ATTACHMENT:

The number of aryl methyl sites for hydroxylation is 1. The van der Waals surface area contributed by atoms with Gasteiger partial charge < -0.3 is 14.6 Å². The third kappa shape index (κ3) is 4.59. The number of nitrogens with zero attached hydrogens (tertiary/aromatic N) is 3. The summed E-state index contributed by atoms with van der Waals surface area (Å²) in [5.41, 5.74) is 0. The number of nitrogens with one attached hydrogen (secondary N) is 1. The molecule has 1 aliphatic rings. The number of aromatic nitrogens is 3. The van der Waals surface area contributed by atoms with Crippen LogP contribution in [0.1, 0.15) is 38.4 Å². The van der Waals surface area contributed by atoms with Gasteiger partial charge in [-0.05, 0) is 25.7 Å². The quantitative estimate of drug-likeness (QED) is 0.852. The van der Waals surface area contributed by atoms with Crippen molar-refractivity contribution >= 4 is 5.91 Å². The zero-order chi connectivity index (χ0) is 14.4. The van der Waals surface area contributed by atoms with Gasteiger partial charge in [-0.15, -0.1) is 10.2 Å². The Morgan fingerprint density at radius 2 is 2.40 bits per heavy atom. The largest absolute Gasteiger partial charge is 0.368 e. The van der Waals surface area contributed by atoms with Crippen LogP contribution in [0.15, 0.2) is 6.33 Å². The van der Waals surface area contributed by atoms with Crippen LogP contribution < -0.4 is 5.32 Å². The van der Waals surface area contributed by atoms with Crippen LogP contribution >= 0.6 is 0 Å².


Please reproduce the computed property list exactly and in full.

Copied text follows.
The number of aryl methyl sites for hydroxylation is 1. The van der Waals surface area contributed by atoms with Gasteiger partial charge < -0.3 is 14.6 Å². The third kappa shape index (κ3) is 4.59. The number of nitrogens with zero attached hydrogens (tertiary/aromatic N) is 3. The summed E-state index contributed by atoms with van der Waals surface area (Å²) in [5.41, 5.74) is 0. The number of nitrogens with one attached hydrogen (secondary N) is 1. The molecule has 1 aliphatic rings. The number of aromatic nitrogens is 3. The van der Waals surface area contributed by atoms with Crippen LogP contribution in [0.1, 0.15) is 38.4 Å². The van der Waals surface area contributed by atoms with Gasteiger partial charge in [-0.05, 0) is 25.7 Å². The quantitative estimate of drug-likeness (QED) is 0.852. The van der Waals surface area contributed by atoms with Crippen molar-refractivity contribution >= 4 is 5.91 Å². The zero-order chi connectivity index (χ0) is 14.4. The van der Waals surface area contributed by atoms with Gasteiger partial charge in [-0.15, -0.1) is 10.2 Å². The Morgan fingerprint density at radius 2 is 2.40 bits per heavy atom. The largest absolute Gasteiger partial charge is 0.368 e. The van der Waals surface area contributed by atoms with Crippen LogP contribution in [0.15, 0.2) is 6.33 Å². The van der Waals surface area contributed by atoms with Crippen LogP contribution < -0.4 is 5.32 Å². The van der Waals surface area contributed by atoms with Crippen LogP contribution >= 0.6 is 0 Å².